He also wanted to bring with him several colleagues from the German Bauhaus, where he had been director from 1930 until the Nazi government forced it to close in 1933, including the architect and city planner Ludwig Hilbersheimer and the photographer Walter Peterhans. Mies’s terms were accepted and he became Director in 1938. Hilbersheimer and Peterhans became teachers there and helped Mies develop the school’s unique curriculum. In 1940, Mies was also commissioned to design a new, 100-acre campus for the university which had now become the Illinois Institute of Technology. By 1946 he had completed three buildings for the school. Coincidentally, Laszlo Moholy Nagy, artist, photographer, and contemporary of Mies at the Bauhaus, had independently come to Chicago to establish the New Bauhaus which was later incorporated into IIT as the Institute of Design.

Although Mies had never built a high-rise building, he made a favorable impression on Greenwald at their first meeting. Subsequently Greenwald and Genther put together a team of design professionals including Mies as the design architect, Pace Associates as architect of record, the firm of Holsman, Holsman and Klekamp as consulting engineers, and Frank Kornacker as structural engineer.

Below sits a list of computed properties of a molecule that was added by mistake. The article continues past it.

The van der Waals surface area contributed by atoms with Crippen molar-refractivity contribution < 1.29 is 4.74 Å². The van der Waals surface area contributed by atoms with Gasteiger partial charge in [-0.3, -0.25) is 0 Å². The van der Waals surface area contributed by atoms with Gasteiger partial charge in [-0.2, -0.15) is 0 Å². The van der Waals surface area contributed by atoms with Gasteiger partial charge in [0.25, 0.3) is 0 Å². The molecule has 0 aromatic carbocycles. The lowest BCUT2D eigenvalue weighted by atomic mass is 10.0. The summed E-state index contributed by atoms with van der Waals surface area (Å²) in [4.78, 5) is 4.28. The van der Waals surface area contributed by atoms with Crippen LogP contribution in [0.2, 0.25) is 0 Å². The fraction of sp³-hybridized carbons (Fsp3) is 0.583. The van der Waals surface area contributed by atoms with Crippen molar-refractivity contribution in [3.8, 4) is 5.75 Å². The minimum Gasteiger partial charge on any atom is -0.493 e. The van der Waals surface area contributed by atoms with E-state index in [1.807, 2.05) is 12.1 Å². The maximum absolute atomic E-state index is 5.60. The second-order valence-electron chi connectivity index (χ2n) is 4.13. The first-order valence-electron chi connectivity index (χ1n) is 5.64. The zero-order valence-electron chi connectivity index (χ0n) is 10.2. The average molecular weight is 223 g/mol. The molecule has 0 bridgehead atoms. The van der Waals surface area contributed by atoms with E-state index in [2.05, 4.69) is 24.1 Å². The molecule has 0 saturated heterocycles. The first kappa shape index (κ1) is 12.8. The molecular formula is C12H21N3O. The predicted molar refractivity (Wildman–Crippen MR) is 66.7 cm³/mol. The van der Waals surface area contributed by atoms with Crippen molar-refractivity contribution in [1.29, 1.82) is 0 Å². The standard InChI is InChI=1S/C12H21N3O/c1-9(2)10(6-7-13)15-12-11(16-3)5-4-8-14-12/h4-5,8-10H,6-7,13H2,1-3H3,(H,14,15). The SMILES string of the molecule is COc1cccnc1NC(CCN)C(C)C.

Architecture of the Promontory Apartments

Greenwald had decided that a 5:1 mix of two- and three- apartments would be favorable for the Chicago market at that time, and determined that the building would consist of 122 units. The zoning code limited the height of the building to 21 stories. Mies began his plan by locating the building along the full width of the east property line to allow most of the units a view of Lake Michigan.

For the typical floor plan, Mies drew on his design of an earlier apartment building at the Weissenhof Siedlung in Stuttgart completed in 1927. Following the Weissenhof plan, he divided the building into two sections, each with two stairways and two at its center. But unlike the earlier plan, here there were three apartments at each section level, two facing the lake and the third extending outward to the west overlooking the city, forming a T-shape. These units were much larger than those of the Weissenhof, but Mies’s European concerns of the 1920’s for light, views, and natural cross-ventilation were still prominent features.